Census cites isle upswing
POSTED: Tuesday, December 09, 2008
Commuters in Mililani spend the most time driving to work in Hawaii - an average drive of 32.3 minutes, compared with Kahului residents, on the road about 20.7 minutes.
A glance at state- and county-level data from the U.S. Census Bureau's American Community Survey Data for Hawaii:
» During the past three years, Hawaii's economy was doing better than the rest of the United States, reflected in Hawaii's lower average unemployment rate during 2005-07 of 4.5 percent compared with 6.6 percent for the nation.
» Hawaii's median household income during the past three years was $62,543, higher than the U.S. median household income of $50,007.
» Hawaii had a lower poverty rate than the nation during the 2005-2007 period: 9.1 percent of the total popu-lation under the poverty line, compared with 13.3 percent of individuals for the nation.
Some 11.4 percent of Kailua and 10.8 percent of Kihei people own their own businesses or work for themselves - the highest in the state.
Those are some of the facts now available from the U.S. Census Bureau. The bureau released information yesterday that gives the first statistical "portrait" of communities with populations of 20,000 or more since the 2000 Census.
The new information allows comparisons between the different counties in Hawaii and 10 communities in a wide variety of topics from income to housing to population.
An analysis from Eugene Tian at the state Department of Business, Economic Development and Tourism shows:
» The information, gathered during the peak of the housing boom, shows median housing values were highest in Kailua ($771,200) and lowest in Hilo ($306,600).
» The median price of a home in Hawaii was $272,700 in 2000. It rose to $510,500, according to these latest estimates.
» Hawaii's rate of homeownership is below the U.S. average but rose slightly compared with the 2000 Census. About 58.9 percent of residents own their home, compared with the U.S. average of 67.3 percent. In 2000, 56.5 percent of Hawaii residents lived in their own homes. Homeownership is highest on Kauai (66.6 percent) and lowest on Oahu (56.9 percent).
» For those who rented, the lowest cost was in Kahului at $803 a month, compared with Mililani, where the median rent was $1,656. The median rent statewide was $1,144.
The census information shows that before the current downturn, as now, Hawaii was doing better than the rest of the nation with a 4.5 percent unemployment rate compared with 6.6 percent nationwide.
Per capita income was $27,814 statewide, compared with the U.S. average of $26,178. Kailua had the highest income per resident ($37,947), and Waipahu the lowest ($18,396).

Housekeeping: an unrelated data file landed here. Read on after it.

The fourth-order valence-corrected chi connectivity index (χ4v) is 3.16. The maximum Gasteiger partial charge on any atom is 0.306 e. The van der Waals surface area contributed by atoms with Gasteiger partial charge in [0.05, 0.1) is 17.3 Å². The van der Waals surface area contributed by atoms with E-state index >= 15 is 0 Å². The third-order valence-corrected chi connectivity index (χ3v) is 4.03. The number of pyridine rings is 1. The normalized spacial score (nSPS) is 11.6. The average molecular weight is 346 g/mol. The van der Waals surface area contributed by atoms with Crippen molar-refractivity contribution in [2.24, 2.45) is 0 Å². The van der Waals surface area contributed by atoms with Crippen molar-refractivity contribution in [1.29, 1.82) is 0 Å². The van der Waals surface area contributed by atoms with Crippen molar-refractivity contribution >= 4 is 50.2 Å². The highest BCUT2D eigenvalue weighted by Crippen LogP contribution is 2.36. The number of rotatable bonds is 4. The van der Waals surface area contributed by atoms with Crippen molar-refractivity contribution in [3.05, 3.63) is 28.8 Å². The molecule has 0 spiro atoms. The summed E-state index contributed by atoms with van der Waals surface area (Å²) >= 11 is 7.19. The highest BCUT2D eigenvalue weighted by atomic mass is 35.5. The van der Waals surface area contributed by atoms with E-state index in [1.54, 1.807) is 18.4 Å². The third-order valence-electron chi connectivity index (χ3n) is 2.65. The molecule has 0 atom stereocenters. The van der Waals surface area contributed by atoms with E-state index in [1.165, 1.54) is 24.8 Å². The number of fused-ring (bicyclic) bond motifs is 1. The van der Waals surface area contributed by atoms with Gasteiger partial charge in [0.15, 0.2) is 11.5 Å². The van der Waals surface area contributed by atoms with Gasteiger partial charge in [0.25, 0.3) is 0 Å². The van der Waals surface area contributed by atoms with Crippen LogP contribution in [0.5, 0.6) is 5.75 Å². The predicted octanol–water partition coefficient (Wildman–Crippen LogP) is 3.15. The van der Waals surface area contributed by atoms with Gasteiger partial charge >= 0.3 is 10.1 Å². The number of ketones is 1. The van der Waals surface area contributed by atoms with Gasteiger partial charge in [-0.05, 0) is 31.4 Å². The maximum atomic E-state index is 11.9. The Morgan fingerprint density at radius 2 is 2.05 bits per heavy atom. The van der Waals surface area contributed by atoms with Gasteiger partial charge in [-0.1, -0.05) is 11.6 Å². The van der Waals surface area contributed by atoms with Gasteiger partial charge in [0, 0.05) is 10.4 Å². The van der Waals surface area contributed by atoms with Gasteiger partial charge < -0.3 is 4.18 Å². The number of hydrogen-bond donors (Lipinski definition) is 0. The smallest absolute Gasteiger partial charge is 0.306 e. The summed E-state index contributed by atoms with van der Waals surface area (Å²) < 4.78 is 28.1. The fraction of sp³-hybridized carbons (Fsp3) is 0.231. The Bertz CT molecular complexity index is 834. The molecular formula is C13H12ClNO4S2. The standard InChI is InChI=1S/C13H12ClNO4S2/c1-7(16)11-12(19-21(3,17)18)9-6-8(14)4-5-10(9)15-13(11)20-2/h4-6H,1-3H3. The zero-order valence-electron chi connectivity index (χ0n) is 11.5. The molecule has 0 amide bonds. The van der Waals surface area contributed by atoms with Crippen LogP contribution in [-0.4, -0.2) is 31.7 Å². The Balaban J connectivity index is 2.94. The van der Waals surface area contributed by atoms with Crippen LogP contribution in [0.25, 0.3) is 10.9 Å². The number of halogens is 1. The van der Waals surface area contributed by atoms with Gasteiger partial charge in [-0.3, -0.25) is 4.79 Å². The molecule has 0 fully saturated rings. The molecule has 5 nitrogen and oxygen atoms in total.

The information also shows we are getting a little better educated. The percentage of high school graduates in Hawaii increased to 88.7 percent of those over age 25 from 84.6 percent in 2000.
On the Net:
For more in-depth results of the census report http://media.starbulletin.com/documents/20081208_survey1.pdf
More high school graduates lived in Mililani, where 95.5 percent had at least a high school degree.
Families were bigger in Waipahu, where an average of 4.3 family members lived with each other, compared with Hilo, where 2.99 relatives shared a home.
The new data released yesterday was collected over three years, from 2005 through 2007, providing a mid-decade snapshot of every community with at least 20,000 residents.
"Communities are no longer limited to a once-a-decade look at their population's characteristics," said Steve Murdock, U.S. Census Bureau director, in a written news release.
The new information "will allow small towns and communities to track how they are changing on an ongoing basis," he said.
The data comes from the American Community Survey. Census takers interview 3 million households a year for the survey, which produces annual data for geographical areas with populations of 65,000 or more. For areas with at least 20,000 people, the survey produces three-year averages.
The statistics can be downloaded from the Census Web site at http://www.census.gov.
The information covers a wide variety of topics, including the statistic that if you are a man, the chances of meeting women are better in Kaneohe, where there are 94.9 men for every 100 women, than in Pearl City, where there are 107 males for every 100 females.